A visit to an organic farm is a fantastic way to explore the past and future of Peru’s culinary culture. You’ll learn about the essential ingredients of Peruvian cuisine (like potatoes, quinoa, and corn), and see how wind and solar energy powers the farm. Oh, and of course, you’ll partake in a delicious meal prepared with farm-fresh ingredients.

You’ll need a drink to wash down that incredible food, though. Peru’s national cocktail is the Pisco Sour, a frothy concoction made with Peruvian brandy. Pisco (also a city in Peru) is a white brandy produced by distilling grapes into a spirit. Authentic Peruvian pisco must be made in one of the country’s five official Denomination of Origin regions. It’s made in copper pot stills and is never diluted after being distilled. When you cruise to Lima with us, you can learn all about the art of handcrafting cocktails during a mixology class at an artsy boutique hotel.

Visit the Chan Chan Archaeological Site and Museum

Before the Incas, the Chimu people ruled Peru for centuries. Chan Chan was the Chimu Kingdom’s capital city, and the largest adobe city in the world. (That refers to the mud bricks exclusively used to construct the city.) The succeeded the Moche civilization around 900 AD, and were conquered by the Incas in approximately 1470.

The walls built to protect the ancient city of Chan Chan

At its peak, Chan Chan would have been home to 100,000 people. Homes, temples, palaces, and other structures have been excavated to reveal a fascinating city. The Arco Iris Temple is among the best-preserved buildings and dates back to the 12th century. Chan Chan was built in one of the driest places on earth, yet a sophisticated irrigation system allowed their crops to flourish.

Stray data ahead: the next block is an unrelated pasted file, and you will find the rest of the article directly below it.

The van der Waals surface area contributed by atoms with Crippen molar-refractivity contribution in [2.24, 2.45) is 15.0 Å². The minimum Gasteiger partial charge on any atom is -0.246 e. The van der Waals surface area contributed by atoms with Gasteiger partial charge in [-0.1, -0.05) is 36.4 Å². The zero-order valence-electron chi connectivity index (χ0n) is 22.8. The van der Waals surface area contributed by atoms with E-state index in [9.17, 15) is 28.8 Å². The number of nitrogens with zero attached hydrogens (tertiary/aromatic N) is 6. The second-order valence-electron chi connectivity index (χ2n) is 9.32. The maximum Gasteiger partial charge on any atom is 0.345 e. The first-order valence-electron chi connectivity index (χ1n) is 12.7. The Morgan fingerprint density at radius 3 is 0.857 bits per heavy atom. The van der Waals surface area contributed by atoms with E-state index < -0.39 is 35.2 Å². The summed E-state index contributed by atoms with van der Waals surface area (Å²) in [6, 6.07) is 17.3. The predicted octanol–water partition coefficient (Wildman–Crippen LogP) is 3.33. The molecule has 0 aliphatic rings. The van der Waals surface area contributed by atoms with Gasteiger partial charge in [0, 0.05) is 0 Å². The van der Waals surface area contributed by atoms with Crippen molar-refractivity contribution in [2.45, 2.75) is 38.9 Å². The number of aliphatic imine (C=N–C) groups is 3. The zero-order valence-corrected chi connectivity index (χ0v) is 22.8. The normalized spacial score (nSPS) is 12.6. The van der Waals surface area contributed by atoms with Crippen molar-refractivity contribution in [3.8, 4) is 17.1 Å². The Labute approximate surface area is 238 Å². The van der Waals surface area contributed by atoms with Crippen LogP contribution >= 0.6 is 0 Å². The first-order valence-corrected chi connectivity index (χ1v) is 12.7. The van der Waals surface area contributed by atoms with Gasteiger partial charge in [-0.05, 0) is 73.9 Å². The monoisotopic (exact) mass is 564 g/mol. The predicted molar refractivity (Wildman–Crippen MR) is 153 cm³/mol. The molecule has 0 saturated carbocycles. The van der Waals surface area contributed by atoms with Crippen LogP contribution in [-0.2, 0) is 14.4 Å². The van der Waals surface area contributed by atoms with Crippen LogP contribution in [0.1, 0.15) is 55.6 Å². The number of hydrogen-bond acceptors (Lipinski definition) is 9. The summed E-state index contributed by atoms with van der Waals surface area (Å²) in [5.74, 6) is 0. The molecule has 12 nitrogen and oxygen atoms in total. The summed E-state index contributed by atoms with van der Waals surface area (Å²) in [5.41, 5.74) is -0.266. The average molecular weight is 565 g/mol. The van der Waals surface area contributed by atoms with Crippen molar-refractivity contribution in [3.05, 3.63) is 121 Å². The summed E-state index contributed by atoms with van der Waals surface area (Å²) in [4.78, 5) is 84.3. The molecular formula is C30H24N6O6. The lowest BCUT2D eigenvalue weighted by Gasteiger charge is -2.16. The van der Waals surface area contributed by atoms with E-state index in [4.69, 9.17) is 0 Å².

You can visit Chan Chan when you cruise to Salaverry (Trujillo), Peru.

Check Out the Paracas National Reserve

The Paracas National Reserve covers a huge swath of coastal land and tropical desert in Peru. It’s the oldest marine reserve in the country, designated in order to protect both the ecosystem and the cultural heritage of the Paracas people.

Waves crash upon the beach at Paracas National Reserve

The reserve is renowned for its diverse wildlife (particularly birds), red sand beaches, and the Paracas Candelabra geoglyph—a design cut into soil that’s believed to date back to 200 BC.

A wildlife-watching tour is a great way to explore the Paracas National Reserve. Pack your binoculars, as you’re bound to spot many of the birds that call the reserve home. (More than 200 species are found here.) And birds are just the beginning! Dolphins, whales, turtles, and sea wolves occupy the coastal waters. For something a little more restorative, consider partaking in a Hatha Yoga class on the reserve’s red sand beach.

Cruise to Peru with Azamara®

When it comes to traveling in South America, you can’t beat an Azamara cruise. See the best of Peru and beyond during one of our voyages. You’ll love the diverse shore excursion options, and getting to enjoy our onboard amenities as your journey from one incredible destination to the next.

Want to learn more about cruising to Peru? Peru-se itineraries here.